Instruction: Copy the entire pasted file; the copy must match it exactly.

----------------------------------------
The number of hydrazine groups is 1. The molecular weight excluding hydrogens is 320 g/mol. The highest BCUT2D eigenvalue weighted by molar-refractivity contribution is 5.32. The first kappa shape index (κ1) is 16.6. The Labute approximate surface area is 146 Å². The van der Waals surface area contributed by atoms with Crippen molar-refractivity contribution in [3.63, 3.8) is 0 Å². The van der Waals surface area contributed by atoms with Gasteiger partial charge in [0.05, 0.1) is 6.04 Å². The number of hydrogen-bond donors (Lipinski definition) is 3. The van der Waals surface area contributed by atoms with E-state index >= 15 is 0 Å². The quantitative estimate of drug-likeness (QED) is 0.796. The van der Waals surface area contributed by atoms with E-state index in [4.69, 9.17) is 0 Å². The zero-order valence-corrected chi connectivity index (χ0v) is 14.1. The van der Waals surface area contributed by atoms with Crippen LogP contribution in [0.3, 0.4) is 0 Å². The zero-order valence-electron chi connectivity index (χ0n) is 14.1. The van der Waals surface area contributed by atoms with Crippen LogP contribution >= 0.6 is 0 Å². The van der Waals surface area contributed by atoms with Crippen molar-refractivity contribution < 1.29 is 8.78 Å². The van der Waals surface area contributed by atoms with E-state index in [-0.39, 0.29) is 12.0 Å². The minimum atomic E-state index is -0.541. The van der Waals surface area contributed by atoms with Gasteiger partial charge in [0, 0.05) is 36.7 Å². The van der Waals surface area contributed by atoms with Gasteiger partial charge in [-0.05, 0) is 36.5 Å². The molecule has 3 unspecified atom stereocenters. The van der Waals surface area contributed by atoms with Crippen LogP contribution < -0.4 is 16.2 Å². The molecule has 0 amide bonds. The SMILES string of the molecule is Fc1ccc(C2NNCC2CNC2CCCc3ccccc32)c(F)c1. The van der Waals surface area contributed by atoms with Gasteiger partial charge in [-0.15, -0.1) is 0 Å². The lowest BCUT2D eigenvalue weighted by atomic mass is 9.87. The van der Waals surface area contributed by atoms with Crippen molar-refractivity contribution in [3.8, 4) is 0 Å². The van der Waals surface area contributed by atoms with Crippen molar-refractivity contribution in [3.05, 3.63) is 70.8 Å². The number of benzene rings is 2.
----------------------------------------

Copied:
The number of hydrazine groups is 1. The molecular weight excluding hydrogens is 320 g/mol. The highest BCUT2D eigenvalue weighted by molar-refractivity contribution is 5.32. The first kappa shape index (κ1) is 16.6. The Labute approximate surface area is 146 Å². The van der Waals surface area contributed by atoms with Crippen molar-refractivity contribution in [3.63, 3.8) is 0 Å². The van der Waals surface area contributed by atoms with Gasteiger partial charge in [0.05, 0.1) is 6.04 Å². The number of hydrogen-bond donors (Lipinski definition) is 3. The van der Waals surface area contributed by atoms with E-state index >= 15 is 0 Å². The quantitative estimate of drug-likeness (QED) is 0.796. The van der Waals surface area contributed by atoms with E-state index in [4.69, 9.17) is 0 Å². The zero-order valence-corrected chi connectivity index (χ0v) is 14.1. The van der Waals surface area contributed by atoms with Crippen LogP contribution in [0.3, 0.4) is 0 Å². The zero-order valence-electron chi connectivity index (χ0n) is 14.1. The van der Waals surface area contributed by atoms with Crippen LogP contribution >= 0.6 is 0 Å². The van der Waals surface area contributed by atoms with Crippen molar-refractivity contribution < 1.29 is 8.78 Å². The van der Waals surface area contributed by atoms with E-state index in [-0.39, 0.29) is 12.0 Å². The minimum atomic E-state index is -0.541. The van der Waals surface area contributed by atoms with Gasteiger partial charge in [0, 0.05) is 36.7 Å². The van der Waals surface area contributed by atoms with Gasteiger partial charge in [-0.05, 0) is 36.5 Å². The molecule has 3 unspecified atom stereocenters. The van der Waals surface area contributed by atoms with Crippen LogP contribution < -0.4 is 16.2 Å². The molecule has 0 amide bonds. The SMILES string of the molecule is Fc1ccc(C2NNCC2CNC2CCCc3ccccc32)c(F)c1. The van der Waals surface area contributed by atoms with Gasteiger partial charge in [-0.15, -0.1) is 0 Å². The lowest BCUT2D eigenvalue weighted by atomic mass is 9.87. The van der Waals surface area contributed by atoms with Crippen molar-refractivity contribution in [3.8, 4) is 0 Å². The van der Waals surface area contributed by atoms with Crippen molar-refractivity contribution in [3.05, 3.63) is 70.8 Å². The number of benzene rings is 2.